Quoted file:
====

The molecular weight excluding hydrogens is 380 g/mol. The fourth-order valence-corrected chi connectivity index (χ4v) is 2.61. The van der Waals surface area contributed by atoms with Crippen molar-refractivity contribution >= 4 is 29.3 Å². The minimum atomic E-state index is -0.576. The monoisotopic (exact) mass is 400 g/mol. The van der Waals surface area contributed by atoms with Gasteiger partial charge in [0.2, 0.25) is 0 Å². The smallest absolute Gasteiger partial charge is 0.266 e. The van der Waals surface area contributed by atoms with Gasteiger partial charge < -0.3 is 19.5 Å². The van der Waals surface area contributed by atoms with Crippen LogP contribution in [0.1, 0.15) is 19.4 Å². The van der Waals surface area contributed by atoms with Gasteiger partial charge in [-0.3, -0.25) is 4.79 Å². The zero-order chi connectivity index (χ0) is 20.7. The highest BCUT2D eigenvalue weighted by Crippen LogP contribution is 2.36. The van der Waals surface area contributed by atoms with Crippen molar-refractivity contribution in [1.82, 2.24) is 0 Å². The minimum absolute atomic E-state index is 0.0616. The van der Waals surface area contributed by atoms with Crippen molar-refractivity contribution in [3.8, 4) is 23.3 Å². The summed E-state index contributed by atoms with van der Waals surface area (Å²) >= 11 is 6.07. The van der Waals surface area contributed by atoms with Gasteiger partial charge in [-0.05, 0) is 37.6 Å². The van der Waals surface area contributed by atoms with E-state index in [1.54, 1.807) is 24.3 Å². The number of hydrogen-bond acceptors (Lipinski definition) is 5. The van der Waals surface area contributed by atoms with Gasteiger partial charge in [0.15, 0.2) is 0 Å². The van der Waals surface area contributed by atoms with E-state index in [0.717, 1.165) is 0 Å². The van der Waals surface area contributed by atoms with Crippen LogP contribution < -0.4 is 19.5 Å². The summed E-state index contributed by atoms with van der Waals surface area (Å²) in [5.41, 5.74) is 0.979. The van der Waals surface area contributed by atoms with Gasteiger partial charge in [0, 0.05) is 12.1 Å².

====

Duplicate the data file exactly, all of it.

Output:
The molecular weight excluding hydrogens is 380 g/mol. The fourth-order valence-corrected chi connectivity index (χ4v) is 2.61. The van der Waals surface area contributed by atoms with Crippen molar-refractivity contribution >= 4 is 29.3 Å². The minimum atomic E-state index is -0.576. The monoisotopic (exact) mass is 400 g/mol. The van der Waals surface area contributed by atoms with Gasteiger partial charge in [0.2, 0.25) is 0 Å². The smallest absolute Gasteiger partial charge is 0.266 e. The van der Waals surface area contributed by atoms with Gasteiger partial charge < -0.3 is 19.5 Å². The van der Waals surface area contributed by atoms with Crippen LogP contribution in [0.1, 0.15) is 19.4 Å². The van der Waals surface area contributed by atoms with Gasteiger partial charge in [-0.3, -0.25) is 4.79 Å². The zero-order chi connectivity index (χ0) is 20.7. The highest BCUT2D eigenvalue weighted by Crippen LogP contribution is 2.36. The van der Waals surface area contributed by atoms with Crippen molar-refractivity contribution in [1.82, 2.24) is 0 Å². The minimum absolute atomic E-state index is 0.0616. The van der Waals surface area contributed by atoms with Crippen molar-refractivity contribution in [3.8, 4) is 23.3 Å². The summed E-state index contributed by atoms with van der Waals surface area (Å²) >= 11 is 6.07. The van der Waals surface area contributed by atoms with Gasteiger partial charge in [-0.05, 0) is 37.6 Å². The van der Waals surface area contributed by atoms with E-state index in [1.54, 1.807) is 24.3 Å². The number of hydrogen-bond acceptors (Lipinski definition) is 5. The van der Waals surface area contributed by atoms with Gasteiger partial charge in [0.15, 0.2) is 0 Å². The van der Waals surface area contributed by atoms with E-state index in [0.717, 1.165) is 0 Å². The van der Waals surface area contributed by atoms with Crippen LogP contribution < -0.4 is 19.5 Å². The summed E-state index contributed by atoms with van der Waals surface area (Å²) in [5.41, 5.74) is 0.979. The van der Waals surface area contributed by atoms with Gasteiger partial charge in [0, 0.05) is 12.1 Å².